6/27/2013 3:00:00 PM PIECING IT TOGETHER Students spend week building LEGO robots
Sam Hall, 11, of Madison, watches his robot veer off course before reprogramming it during the EcO15 LEGO Robotics Camp on Wednesday at Southwestern Elementary School. (Staff photo by Ken Ritchiefirstname.lastname@example.org)
Danny Winters, 9, left, and Conner Slygh, 10, both of Madison, work together to build a robot Wednesday at the EcO15 LEGO Robotics Camp at Southwestern Elementary School. (Staff photo by Ken Ritchieemail@example.com)
This week, 15 working robots are being built at Southwestern Elementary School. But they aren't being built by seasoned engineers or scientists, they're being created by children with LEGO sets.
The LEGO Robotics Camp, sponsored by EcO15, teaches Jefferson County students to build and program a robot that can perform simple tasks. The robots are built using a LEGO Mindstorms NXT kit, which allow builders to customize a robot with LEGO pieces and appendages for different tasks.
Clayton Anderson, 10, said he and his friend, Trevor Smith, 11, attended the camp last summer, but wanted to come again.
"It's fun. I like to program the robots," Clayton said.
Clayton and Trevor said they were trying out more things with their robot this year, like using treads instead of wheels.
Sound, distance, pressure and light sensors come built in, which let campers program their machines to respond to information that comes from the sensors.
Southwestern Elementary School principal and camp leader Jason Watson said the camp is essentially a basic level computer programing class.
"As they learn how to program their robots, they have little challenges that go along with what they learn," Watson said.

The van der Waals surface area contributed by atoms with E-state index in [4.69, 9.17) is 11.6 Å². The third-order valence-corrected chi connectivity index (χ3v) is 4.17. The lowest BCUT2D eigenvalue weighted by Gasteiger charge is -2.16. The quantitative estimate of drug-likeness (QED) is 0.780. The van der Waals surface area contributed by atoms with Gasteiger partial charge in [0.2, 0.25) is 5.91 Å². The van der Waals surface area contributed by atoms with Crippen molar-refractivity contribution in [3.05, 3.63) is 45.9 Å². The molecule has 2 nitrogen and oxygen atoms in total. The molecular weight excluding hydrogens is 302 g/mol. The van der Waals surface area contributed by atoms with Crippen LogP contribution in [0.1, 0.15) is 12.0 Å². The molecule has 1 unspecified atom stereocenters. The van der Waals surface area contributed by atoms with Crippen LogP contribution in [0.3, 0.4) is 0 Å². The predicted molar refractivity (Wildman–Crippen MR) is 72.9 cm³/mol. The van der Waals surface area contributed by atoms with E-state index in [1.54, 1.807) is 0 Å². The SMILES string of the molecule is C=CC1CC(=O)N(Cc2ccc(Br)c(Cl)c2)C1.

The first challenge for campers, who build their robots in teams of two, is to get the robot to travel around a square drawn on a mat. The challenges advance each day, ending with a mat full of separate tasks that vary in difficulty.
The different jobs on the mat are assigned a point value based on how difficult it is to complete. Students have two and one-half minutes to complete as many tasks as they can.
"There are over 100 points available on the mat," Watson said. "They have to gameplan what tasks to complete in what order" to get the most points possible.
Students can't touch their robots after they leave the starting block, so the tasks have to be programed ahead of time.
The Mindstorms NXT kits come with computer software that teaches them the programing basics.
Students will present their robots to engineers from local companies in the Madison area today to demonstrate what they've learned.
EcO15 Coordinator Kathy Huffman said the camp is just a prelude to things already being taught at middle and high schools in Jefferson County.
"It's a perfect pathway right into the robotics classes taught at the high schools," she said. "(The camp) makes it much more sustainable."
The Mindstorms NXT kits at camp were donated, but Huffman and Watson hope to acquire a set for future camps.
Watson said he hopes to get a set before fall so the camp could be offered during next school year's fall break.